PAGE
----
[EAS]Science/Engineering Teachin

pjk pjk at design.eng.yale.edu
Fri Nov 15 00:47:25 EST 2002

Subject:   Science/Engineering Teaching

(from Chronicle of Higher Education, Nov. 14, 2002)

Math and Science Professors Are Not Trained to Teach, Report Says

Most professors of science, technology, engineering, and mathematics
receive little training in how to teach those subjects, according to
a new report that encourages universities to value good teaching as
highly as good research. 

The report, released on Wednesday by the National Academies'
National Research Council, said that professors in those disciplines
should receive more instruction on how to tell if students are
learning, as well as how to evaluate their own classroom
performance. Currently, however, few programs exist to help
professors improve their teaching, the report said. 

Among other measures, the report suggests that: 

*	Colleagues should observe an instructor's courses and provide
feedback on classroom presentation and curriculum. 

*	Administrators should look at such data as how many students drop
a particular course and how many go on to take other courses in that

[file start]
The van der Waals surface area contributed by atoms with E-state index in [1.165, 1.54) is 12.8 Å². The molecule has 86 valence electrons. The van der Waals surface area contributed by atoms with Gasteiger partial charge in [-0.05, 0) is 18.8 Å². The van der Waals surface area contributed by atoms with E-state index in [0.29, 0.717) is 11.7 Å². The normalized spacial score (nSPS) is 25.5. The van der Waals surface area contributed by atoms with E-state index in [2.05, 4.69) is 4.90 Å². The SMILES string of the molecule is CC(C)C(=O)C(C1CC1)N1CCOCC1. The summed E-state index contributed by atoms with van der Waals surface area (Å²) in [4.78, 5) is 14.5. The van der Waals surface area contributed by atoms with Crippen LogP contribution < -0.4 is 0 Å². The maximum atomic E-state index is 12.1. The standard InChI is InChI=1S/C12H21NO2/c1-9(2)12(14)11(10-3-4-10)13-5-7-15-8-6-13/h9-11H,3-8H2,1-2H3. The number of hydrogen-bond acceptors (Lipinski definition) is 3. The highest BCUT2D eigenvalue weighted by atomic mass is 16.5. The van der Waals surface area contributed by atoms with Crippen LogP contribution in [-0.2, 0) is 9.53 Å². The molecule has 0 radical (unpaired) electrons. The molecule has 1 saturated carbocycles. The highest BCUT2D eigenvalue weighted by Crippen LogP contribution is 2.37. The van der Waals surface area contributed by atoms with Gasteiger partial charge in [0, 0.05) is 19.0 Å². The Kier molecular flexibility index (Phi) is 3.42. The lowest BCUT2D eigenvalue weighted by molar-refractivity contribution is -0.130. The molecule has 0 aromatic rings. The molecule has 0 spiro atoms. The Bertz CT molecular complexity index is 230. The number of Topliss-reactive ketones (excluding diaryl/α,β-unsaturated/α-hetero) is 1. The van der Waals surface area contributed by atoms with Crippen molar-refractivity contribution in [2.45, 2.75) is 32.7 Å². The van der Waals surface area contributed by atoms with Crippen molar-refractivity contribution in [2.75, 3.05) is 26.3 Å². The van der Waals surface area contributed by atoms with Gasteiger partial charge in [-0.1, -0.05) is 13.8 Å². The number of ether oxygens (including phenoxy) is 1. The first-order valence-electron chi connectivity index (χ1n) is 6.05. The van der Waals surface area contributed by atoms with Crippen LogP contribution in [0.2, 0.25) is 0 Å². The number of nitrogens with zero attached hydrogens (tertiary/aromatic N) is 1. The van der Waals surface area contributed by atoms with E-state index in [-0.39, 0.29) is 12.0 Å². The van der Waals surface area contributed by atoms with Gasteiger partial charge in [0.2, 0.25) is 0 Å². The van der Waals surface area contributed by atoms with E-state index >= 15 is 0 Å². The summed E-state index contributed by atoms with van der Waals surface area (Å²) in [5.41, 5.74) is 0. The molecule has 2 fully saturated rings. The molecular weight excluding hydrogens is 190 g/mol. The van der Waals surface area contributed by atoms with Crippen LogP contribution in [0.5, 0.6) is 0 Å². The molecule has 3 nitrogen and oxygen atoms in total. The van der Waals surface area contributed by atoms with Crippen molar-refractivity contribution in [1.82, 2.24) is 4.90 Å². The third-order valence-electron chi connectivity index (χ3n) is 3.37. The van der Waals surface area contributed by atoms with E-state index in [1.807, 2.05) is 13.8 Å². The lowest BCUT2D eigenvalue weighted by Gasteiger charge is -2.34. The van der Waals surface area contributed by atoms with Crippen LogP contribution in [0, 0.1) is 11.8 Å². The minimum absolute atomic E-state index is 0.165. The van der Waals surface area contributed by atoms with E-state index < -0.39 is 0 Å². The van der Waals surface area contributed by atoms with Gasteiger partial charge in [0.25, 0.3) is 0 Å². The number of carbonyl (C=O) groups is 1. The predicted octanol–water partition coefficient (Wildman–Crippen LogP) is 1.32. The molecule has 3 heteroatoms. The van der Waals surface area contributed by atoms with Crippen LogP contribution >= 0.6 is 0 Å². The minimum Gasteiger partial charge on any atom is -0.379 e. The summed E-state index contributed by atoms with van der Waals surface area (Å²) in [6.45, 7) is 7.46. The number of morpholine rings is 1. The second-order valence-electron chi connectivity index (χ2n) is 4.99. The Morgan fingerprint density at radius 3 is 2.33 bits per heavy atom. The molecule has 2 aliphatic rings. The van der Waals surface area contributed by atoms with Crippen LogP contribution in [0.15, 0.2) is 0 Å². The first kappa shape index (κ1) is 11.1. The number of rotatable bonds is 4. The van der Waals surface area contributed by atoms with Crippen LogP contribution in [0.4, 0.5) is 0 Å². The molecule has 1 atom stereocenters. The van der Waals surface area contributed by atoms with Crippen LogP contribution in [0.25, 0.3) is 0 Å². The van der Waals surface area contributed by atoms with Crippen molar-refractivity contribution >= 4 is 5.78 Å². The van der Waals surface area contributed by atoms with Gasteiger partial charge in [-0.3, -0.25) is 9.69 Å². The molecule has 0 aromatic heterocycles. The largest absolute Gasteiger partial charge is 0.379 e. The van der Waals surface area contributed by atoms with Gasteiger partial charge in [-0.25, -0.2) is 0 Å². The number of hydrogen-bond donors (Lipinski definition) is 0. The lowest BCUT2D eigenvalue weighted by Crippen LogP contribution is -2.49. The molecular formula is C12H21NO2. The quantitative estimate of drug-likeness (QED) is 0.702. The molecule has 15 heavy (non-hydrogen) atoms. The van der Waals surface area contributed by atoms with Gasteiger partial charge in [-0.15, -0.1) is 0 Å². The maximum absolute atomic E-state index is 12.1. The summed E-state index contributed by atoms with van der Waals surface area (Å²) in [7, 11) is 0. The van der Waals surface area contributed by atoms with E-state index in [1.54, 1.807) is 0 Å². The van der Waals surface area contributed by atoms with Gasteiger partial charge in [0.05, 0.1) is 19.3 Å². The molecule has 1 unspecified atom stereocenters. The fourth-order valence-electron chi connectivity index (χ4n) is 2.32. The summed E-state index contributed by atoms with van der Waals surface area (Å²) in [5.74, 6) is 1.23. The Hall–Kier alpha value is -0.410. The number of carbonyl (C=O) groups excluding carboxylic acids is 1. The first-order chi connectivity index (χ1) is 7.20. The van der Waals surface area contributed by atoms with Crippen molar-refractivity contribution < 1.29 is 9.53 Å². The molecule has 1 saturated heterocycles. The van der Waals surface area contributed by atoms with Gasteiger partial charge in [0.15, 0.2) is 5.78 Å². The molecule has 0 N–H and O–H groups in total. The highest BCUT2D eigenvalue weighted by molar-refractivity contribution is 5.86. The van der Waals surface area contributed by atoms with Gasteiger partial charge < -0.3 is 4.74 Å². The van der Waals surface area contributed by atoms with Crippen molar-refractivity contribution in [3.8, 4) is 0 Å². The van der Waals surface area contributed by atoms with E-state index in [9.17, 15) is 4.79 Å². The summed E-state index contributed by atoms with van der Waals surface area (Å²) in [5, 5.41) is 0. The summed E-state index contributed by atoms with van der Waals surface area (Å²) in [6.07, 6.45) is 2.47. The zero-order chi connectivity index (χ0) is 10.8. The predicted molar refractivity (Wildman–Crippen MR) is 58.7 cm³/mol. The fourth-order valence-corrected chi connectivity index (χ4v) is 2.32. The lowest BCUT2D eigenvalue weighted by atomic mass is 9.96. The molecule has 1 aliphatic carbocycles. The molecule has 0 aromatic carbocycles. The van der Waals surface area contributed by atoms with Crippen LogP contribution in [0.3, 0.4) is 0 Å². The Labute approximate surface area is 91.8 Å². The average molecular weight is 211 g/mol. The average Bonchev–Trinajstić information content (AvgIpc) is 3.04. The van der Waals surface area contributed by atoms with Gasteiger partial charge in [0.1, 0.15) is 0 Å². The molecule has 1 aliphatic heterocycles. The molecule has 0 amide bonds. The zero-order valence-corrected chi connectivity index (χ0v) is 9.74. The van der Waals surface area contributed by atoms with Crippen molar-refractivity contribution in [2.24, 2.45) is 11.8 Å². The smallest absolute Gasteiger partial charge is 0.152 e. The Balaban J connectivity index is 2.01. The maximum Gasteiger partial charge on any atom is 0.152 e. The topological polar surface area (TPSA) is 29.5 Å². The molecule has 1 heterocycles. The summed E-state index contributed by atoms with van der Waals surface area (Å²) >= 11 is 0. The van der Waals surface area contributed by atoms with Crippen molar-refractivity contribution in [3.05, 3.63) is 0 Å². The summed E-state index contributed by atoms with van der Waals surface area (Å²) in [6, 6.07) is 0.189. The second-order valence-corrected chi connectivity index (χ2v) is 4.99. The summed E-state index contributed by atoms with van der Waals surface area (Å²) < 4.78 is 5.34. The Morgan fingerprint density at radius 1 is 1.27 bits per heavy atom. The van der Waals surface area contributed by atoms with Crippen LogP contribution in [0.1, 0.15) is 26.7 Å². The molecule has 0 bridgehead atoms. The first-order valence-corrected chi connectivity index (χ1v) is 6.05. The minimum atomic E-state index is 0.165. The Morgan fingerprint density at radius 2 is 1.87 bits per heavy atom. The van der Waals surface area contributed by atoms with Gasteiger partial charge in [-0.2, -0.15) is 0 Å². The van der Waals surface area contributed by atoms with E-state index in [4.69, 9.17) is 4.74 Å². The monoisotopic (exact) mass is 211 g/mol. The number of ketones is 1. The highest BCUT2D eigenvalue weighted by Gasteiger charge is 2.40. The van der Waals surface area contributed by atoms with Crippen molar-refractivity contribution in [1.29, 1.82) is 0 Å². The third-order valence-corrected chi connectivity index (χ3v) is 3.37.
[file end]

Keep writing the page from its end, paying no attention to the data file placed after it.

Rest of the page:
discipline to determine teaching effectiveness. 

*	Student evaluations should not be the only source of information
about a professor's performance when making decisions about tenure
and promotion. Peer reviews and teaching portfolios should also be
taken into account. 

*	At least one senior university official should be in charge of
encouraging improvement in teaching. 

*	Departments should pay for teaching programs and encourage
research that examines student learning. 

The full report, "Evaluating and Improving Undergraduate Teaching in
Science, Technology, Engineering, and Mathematics," can be purchased
on the National Academies' Web site

Also strongly recommended for insights into effective teaching is
- Richard Light's book "Making the Most of College" (Harvard
University Press, 2001), and
- the work of David Hestenes, whose Force Concept Inventory was an
eye-opener when I first encountered it in the early '90s. E.g. see
references at <http://modeling.la.asu.edu/R&E/Research.html>.


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